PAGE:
For all you guys who talk reckless gang stuff on Facebook.
Facebook and other social platforms are watching users’ chats for criminal activity and notifying police if any suspicious behavior is detected, according to a report.
The screening process begins with scanning software that monitors chats for words or phrases that signal something might be amiss, such as an exchange of personal information or vulgar language.
The software pays more attention to chats between users who don’t already have a well-established connection on the site and whose profile data indicate something may be wrong, such as a wide age gap. The scanning program is also “smart” — it’s taught to keep an eye out for certain phrases found in the previously obtained chat records from criminals including sexual predators.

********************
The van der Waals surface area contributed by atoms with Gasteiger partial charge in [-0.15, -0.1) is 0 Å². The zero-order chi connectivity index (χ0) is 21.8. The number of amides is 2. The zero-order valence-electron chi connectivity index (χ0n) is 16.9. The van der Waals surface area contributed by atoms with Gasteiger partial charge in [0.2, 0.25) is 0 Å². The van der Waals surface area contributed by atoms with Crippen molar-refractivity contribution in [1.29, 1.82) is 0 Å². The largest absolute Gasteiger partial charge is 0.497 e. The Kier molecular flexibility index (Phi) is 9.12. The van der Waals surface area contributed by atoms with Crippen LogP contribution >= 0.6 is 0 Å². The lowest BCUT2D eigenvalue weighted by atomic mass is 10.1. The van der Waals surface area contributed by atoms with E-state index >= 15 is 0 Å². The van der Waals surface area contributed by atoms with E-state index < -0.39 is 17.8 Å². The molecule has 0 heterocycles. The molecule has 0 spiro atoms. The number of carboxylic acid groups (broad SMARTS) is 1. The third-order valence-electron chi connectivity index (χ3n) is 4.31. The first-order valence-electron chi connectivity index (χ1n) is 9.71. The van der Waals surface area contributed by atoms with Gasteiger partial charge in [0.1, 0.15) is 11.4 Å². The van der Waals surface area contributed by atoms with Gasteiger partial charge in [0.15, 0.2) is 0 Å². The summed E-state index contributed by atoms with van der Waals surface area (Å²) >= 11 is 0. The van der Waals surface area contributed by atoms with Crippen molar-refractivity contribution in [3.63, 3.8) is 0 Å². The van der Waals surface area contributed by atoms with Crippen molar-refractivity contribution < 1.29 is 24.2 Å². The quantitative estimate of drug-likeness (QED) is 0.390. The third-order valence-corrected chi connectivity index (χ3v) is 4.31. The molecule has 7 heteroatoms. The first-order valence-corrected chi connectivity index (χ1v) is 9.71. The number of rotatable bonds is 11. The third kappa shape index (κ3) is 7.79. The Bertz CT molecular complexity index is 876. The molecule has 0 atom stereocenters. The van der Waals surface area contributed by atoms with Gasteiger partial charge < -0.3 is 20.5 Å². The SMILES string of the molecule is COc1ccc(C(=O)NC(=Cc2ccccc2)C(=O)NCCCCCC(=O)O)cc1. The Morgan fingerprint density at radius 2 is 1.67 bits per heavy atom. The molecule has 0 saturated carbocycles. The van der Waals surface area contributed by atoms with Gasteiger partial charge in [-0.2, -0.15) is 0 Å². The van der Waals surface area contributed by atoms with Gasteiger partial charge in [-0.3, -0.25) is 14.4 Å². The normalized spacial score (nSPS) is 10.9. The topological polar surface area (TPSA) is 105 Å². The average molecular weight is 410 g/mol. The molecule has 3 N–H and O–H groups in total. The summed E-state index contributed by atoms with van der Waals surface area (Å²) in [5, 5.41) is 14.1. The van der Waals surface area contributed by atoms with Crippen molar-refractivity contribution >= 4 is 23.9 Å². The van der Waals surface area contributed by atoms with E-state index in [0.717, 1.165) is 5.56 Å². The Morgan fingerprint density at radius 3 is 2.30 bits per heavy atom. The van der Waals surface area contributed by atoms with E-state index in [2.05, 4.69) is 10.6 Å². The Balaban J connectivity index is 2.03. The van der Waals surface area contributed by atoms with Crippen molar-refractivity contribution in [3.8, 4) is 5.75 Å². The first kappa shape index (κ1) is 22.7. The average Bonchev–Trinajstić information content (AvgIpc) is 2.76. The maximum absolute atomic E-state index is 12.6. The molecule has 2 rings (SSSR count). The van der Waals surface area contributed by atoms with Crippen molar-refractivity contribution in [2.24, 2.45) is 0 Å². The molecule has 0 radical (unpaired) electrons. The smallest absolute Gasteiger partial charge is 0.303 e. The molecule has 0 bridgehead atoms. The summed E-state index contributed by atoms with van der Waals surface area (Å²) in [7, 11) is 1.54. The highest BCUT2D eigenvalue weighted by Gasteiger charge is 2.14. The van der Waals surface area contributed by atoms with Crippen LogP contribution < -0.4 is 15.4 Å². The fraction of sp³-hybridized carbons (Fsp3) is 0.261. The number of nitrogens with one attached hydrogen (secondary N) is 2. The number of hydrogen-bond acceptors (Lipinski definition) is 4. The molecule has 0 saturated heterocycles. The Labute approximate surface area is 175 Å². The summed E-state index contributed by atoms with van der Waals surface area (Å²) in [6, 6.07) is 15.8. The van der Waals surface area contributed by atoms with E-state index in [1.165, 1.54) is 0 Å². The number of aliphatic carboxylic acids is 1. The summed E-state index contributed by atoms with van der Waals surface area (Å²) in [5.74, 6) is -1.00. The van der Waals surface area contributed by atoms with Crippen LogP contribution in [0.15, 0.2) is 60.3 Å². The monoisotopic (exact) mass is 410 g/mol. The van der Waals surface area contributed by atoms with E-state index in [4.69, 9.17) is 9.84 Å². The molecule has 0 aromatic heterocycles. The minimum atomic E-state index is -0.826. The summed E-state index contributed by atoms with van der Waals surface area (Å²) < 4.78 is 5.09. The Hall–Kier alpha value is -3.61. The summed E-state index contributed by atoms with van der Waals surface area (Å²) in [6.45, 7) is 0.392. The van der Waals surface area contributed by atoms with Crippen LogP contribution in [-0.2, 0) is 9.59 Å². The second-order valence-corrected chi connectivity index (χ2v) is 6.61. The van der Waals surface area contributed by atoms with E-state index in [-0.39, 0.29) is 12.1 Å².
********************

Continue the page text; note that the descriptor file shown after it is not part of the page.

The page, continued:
If the scanning software flags a suspicious chat exchange, it notifies Facebook security employees, who can then determine if police should be notified.
Keeping most of the scanned chats out of the eyes of Facebook employees may help Facebook deflect criticism from privacy advocates, but whether the scanned chats are deleted or stored permanently is yet unknown.
The new details about Facebook’s monitoring system came from an interview which the company’s Chief Security Officer Joe Sullivan gave to Reuters. At least one alleged child predator has been brought to trial directly as a result of Facebook’s chat scanning, according to Reuters’ report.
When asked for a comment, Facebook only repeated the remarks given by Sullivan to Reuters: “We’ve never wanted to set up an environment where we have employees looking at private communications, so it’s really important that we use technology that has a very low false-positive rate.”